Aja, Cameron, Hanks, Ophüls, Saladoff

Piranha (Alexandre Aja, 2010). It’s remarkable that a film that so overtly embraces its own willful trashiness can still be dour, flatfooted and boring as hell. Richard Dreyfuss’s early cameo as a scruffy boater who’s a victim of carnivorous fish is only the first overt reference to Steven Spielberg’s superlative Jaws. The entire plot about the vicious water-dwellers is essentially lifted from the earlier feature, with the family vacation crowds in a terrorized tourist tour replaced by ribald Spring Breakers, all the better to fill the screen with R-rated nudity. It’s gory, ridiculous and almost deliberately inept. It’s also no fun at all, largely because Alexandre Aja directs it with no verve whatsoever.

Larry Crowne (Tom Hanks, 2011). After the relentlessly fantastic That Thing You Do!, I was certain that the presence of Tom Hanks’s name in the writing and directing slots of a film’s credits would always be a cause for celebration. He sure proved me wrong. Fifteen years after his chronicle of the one-hit Wonders, Hanks returned to the director’s chair to film a script he co-wrote with Nia Vardalos, creator of the miserably bad runaway success My Big Fat Greek Wedding, which Hanks, let us never forget (or forgive), was instrumental in getting to the screen in the first place. Larry Crowne concerns the middle-aged fellow of the title, played by Hanks, who’s downsized from his appliance store job, leading him to pursue a degree at the local community college. There he encounters and whole new band of mild misfit friends and pursues a romance with one of his teachers. It’s all hopelessly drab and not a single moment rings true. Hank probably thought he was generating something wistful and sweet to serve as a thoughtful counter to the misery of those confined to the static middle in the American class war, but his stabs at empathy come across as condescending. What’s worse, there’s no live in the film, which only highlights how completely it’s devoid of cleverness and panache.

Letter from an Unknown Woman (Max Ophüls, 1948). The film that’s largely considered German director Max Ophüls’s clearest masterpiece from his Hollywood years is moody, wise and psychologically astute. Joan Fontaine plays the writer of correspondence of the title, sending off a letter to a famed pianist (Louis Jourdan) in Vienna in the first part of the 20th century. She details her longstanding love for him, including a passage in his life when he romanced her and tossed her away. Ophüls has an incredible capability for covering mood with the shadows in a scene and the way his camera eases through the delicate moments. Fontaine is striking in the role, playing a woman through a wide range of years and across a long arc of swelling emotional destitution. The two together provide the ideal cinematic definition of heartbreak, a state only slightly salved by a sharp dose of time-delayed comeuppance.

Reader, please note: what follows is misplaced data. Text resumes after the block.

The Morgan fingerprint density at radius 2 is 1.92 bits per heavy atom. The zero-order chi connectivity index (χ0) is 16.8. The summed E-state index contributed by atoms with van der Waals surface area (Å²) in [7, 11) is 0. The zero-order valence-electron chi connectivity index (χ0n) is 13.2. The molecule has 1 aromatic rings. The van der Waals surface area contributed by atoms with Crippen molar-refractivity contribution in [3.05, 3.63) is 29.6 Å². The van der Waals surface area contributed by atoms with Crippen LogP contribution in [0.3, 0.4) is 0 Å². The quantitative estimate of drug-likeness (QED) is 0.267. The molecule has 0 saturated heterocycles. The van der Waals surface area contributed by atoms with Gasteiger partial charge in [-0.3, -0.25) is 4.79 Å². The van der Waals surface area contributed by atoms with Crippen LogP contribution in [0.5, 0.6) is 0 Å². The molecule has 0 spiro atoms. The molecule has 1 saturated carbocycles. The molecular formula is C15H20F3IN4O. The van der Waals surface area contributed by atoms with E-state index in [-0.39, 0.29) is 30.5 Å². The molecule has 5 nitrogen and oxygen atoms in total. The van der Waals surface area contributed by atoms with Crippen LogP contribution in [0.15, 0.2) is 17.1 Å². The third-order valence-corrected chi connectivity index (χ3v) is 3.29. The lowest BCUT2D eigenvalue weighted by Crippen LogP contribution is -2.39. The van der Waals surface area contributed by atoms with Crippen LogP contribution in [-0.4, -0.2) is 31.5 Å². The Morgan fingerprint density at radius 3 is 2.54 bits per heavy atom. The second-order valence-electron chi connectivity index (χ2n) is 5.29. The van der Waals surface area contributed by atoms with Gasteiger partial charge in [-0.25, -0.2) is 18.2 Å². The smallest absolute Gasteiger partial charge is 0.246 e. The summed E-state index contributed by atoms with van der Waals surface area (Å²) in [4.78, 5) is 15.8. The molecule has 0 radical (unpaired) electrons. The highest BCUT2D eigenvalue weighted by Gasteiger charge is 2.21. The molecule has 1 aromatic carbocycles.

Hot Coffee (Susan Saladoff, 2011). I remember watching an episode of Bill Maher’s Politically Incorrect shortly after elderly Stella Liebeck won a lawsuit against McDonald’s for third degree burns she sustained after spilling hot coffee she had just purchased while going through the drive-thru of one of their many restaurants. Maher was mocking the supposedly frivolous lawsuit, as many were at the time, until Ralph Nader challenged him with some details that were largely absent from the frothing public commentary: the facts of the case. Susan Saladoff’s documentary does the same, incorporating the information into a broader exploration of the multitude of ways that corporations have conspired with elected officials and the more pliable members of the legal profession to insulate themselves against answering for the malfeasance they perpetrate against their consumers in the name of bolstering their bottom line, regardless of the human cost. Saladoff makes a compelling argument and presents it as a rock-solid piece of documentary journalism. It’s more steady than sensational, but that can often prove to be the more effective approach.

The Terminator (James Cameron, 1984). Now that he’s become practically a franchise unto himself, it’s worth remembering that James Cameron’s breakthrough with The Terminator came after a decidedly unpromising early career. He was following up a writing and directing gig with the film Piranha II: The Spawning, after all. The introduction of the time-traveling cyborg assassins of futuristic evil machine overlord Skynet and the saga centered around the Connor clan seems dated and an even a little cheesy now (it’s admirable restraint on Cameron’s part that he’s never pulled a Lucas and tried to clean up the drifting models and soundstage dystopia of the future war), but there’s also a charming earnestness to it. This is tenderfoot sci-fi nerd Cameron eagerly sharing his vision, unconcerned about how he can leverage it into a recurring profit center. It may not be uniformly great (it’s possible no film with Michael Biehn ever could be), but it’s still commendable.